Maria comes from Brazil. She studied Environmental and Sanitary Engineering at the Federal University of Lavras (UFLA) in the south of the state of Minas Gerais. After graduation, she worked for Biokratos, a consultancy agency in her hometown. Afterwards, she followed a trainee programme at AEGEA Saneamento, where she was responsible for the quality control of wastewater treatment plants. Maria has a Rotary International scholarship, obtained through the application to Juiz de Fora Rotary Club.
In her childhood, Maria wanted to be a sanitation doctor, because she was intrigued by how people could die from silly sicknesses like diarrhoea. With time, she changed her mind and began to study environmental engineering, though the concern about public health was still present. She wanted to study how to improve the quality of people’s lives and still preserve the environment. While studying and working during her Bachelor’s, she experienced that with technical skills (sometimes very simple ones) the quality of river water could be improved and someone could live healthier. She saw the direct impact of her work when she volunteered with Engineers without Borders, where she learned about social and environmental friendly technologies and about a participative approach with communities: “At that stage, I knew I was on the right path for my professional choice.”
How Maria heard about IHE Delft: ‘’I have a friend who was doing PhD research at IHE Delft. At that moment (2014) I was in Germany, studying for a year through the Brazilian program “Science without Borders”. In my holidays I came to Delft to visit my friend. When I arrived at the door of IHE Delft, I said WOW, I want to see this! I was very impressed with the international environment and the focus on water studies. Since then, IHE Delft became a reference for me. Last year I saw a post about Rotary Scholarship on IHE Facebook page and I was already looking for chances of a Master’s study abroad. So I thought this was a chance to study at IHE Delft. I knew that I would meet international people there that could help me to improve my knowledge on sanitation studies.’’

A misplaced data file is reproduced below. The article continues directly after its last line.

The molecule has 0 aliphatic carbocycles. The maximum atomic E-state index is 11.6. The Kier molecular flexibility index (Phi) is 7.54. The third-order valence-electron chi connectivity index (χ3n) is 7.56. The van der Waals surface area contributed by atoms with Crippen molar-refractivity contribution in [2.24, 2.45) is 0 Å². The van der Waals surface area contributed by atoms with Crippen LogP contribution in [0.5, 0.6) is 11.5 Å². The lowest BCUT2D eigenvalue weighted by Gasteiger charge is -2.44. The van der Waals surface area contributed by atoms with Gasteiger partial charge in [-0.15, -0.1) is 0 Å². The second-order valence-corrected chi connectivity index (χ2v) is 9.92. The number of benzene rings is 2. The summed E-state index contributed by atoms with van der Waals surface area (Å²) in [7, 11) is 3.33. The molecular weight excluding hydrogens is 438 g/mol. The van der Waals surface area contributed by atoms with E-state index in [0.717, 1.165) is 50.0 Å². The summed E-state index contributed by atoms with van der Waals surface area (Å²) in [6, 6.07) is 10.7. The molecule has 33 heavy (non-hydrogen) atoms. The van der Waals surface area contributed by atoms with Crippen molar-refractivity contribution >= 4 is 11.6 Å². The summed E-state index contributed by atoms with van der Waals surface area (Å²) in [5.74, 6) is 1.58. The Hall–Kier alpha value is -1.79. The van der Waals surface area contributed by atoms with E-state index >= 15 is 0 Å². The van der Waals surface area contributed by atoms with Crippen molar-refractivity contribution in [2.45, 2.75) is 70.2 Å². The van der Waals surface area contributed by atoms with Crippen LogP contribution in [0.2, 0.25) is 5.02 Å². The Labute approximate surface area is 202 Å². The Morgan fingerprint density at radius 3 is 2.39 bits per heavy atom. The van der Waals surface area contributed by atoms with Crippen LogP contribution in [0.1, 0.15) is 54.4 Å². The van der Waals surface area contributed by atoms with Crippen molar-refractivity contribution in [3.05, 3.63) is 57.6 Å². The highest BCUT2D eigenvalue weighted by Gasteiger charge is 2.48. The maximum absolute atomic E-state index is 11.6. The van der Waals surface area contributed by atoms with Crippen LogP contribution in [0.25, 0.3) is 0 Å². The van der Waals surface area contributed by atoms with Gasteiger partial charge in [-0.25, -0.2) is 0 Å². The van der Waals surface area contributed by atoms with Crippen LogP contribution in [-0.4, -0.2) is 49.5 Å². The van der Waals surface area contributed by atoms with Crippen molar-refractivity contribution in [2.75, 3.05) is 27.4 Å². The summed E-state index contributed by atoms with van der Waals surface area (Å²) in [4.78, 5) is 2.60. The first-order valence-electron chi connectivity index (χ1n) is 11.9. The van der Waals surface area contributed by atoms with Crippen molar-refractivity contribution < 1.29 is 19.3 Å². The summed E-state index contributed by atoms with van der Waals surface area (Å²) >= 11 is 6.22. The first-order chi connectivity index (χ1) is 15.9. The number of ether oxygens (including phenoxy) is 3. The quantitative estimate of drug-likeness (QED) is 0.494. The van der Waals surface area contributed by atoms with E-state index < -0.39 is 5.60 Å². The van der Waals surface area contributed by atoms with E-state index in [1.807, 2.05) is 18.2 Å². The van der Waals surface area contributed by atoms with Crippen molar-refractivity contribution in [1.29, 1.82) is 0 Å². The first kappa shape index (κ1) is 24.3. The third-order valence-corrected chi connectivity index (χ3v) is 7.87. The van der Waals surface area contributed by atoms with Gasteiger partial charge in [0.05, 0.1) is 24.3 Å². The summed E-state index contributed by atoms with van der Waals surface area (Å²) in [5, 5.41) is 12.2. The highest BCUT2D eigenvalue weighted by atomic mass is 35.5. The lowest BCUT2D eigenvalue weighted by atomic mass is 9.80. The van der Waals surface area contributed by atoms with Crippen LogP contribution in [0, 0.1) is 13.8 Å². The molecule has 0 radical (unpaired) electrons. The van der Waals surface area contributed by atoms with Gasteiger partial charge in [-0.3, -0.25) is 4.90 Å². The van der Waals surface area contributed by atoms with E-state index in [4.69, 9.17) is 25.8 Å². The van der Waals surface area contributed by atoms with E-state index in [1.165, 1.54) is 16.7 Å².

Maria about problems in her home country regarding to water: ‘’Brazil is a huge country, most of it is supplied by drinking water (about 80%). But some small communities still do not have this. Sanitation is the biggest challenge, only around 40% of the population has wastewater treatment. This is a very big issue that needs investment. Sometimes investments are not done well or efficiently. We have diversity in geography and population, in cities that can be small or very big. Sometimes one solution is used for a lot of cases, but the planning is not done in a participative way with the community. So at the end there might be conflicts of interest, the population might not take part and the system does not work properly.’’
In the classes at IHE Delft she also learns the social, management and financial aspects. ‘’At IHE Delft I get a more holistic view of sanitary engineering. The professors are doing projects all over the world and have a lot of experience. They really care and have the patience to answer our questions. They see us as drivers of change and believe in us. That motivates us to give our best every day. We are not studying for a title, but to understand and solve real problems.’’
‘’My goal when I finish my Master’s is to pursue a PhD. I would like to contribute to research in my country and change the way things are planned in the sanitation sector. I want to take part in this discussion and improve the situation in Brazil.’’
More information about Sanitary Engineering.Read more